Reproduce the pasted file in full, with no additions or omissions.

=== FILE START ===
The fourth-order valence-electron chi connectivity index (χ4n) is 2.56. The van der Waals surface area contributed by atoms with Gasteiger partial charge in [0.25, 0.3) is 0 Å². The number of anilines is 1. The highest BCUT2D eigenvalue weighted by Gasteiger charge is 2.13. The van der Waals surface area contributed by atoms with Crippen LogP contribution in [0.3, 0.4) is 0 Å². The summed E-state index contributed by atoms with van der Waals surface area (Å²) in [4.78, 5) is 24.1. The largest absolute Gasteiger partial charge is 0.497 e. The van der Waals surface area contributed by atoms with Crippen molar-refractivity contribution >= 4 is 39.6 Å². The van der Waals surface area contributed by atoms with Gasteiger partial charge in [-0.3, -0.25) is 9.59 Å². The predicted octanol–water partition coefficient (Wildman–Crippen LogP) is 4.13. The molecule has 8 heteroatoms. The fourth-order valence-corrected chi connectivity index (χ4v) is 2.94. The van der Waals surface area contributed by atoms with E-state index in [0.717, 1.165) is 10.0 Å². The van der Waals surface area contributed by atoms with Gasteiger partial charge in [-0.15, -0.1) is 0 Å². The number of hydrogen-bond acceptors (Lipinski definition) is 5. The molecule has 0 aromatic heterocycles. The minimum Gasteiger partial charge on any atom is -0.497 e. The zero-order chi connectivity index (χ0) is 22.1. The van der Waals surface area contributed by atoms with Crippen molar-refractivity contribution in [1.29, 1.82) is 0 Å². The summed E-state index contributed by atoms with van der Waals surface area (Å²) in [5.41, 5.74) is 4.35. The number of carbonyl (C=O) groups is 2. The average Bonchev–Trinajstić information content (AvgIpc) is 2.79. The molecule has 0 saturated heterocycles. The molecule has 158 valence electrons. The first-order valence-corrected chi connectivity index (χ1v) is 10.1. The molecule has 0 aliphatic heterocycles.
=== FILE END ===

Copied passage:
The fourth-order valence-electron chi connectivity index (χ4n) is 2.56. The van der Waals surface area contributed by atoms with Gasteiger partial charge in [0.25, 0.3) is 0 Å². The number of anilines is 1. The highest BCUT2D eigenvalue weighted by Gasteiger charge is 2.13. The van der Waals surface area contributed by atoms with Crippen LogP contribution in [0.3, 0.4) is 0 Å². The summed E-state index contributed by atoms with van der Waals surface area (Å²) in [4.78, 5) is 24.1. The largest absolute Gasteiger partial charge is 0.497 e. The van der Waals surface area contributed by atoms with Crippen molar-refractivity contribution >= 4 is 39.6 Å². The van der Waals surface area contributed by atoms with Gasteiger partial charge in [-0.3, -0.25) is 9.59 Å². The predicted octanol–water partition coefficient (Wildman–Crippen LogP) is 4.13. The molecule has 8 heteroatoms. The fourth-order valence-corrected chi connectivity index (χ4v) is 2.94. The van der Waals surface area contributed by atoms with E-state index in [0.717, 1.165) is 10.0 Å². The van der Waals surface area contributed by atoms with Gasteiger partial charge in [-0.15, -0.1) is 0 Å². The number of hydrogen-bond acceptors (Lipinski definition) is 5. The molecule has 0 aromatic heterocycles. The minimum Gasteiger partial charge on any atom is -0.497 e. The zero-order chi connectivity index (χ0) is 22.1. The van der Waals surface area contributed by atoms with Crippen molar-refractivity contribution in [1.29, 1.82) is 0 Å². The summed E-state index contributed by atoms with van der Waals surface area (Å²) in [5.41, 5.74) is 4.35. The number of carbonyl (C=O) groups is 2. The average Bonchev–Trinajstić information content (AvgIpc) is 2.79. The molecule has 0 saturated heterocycles. The molecule has 158 valence electrons. The first-order valence-corrected chi connectivity index (χ1v) is 10.1. The molecule has 0 aliphatic heterocycles.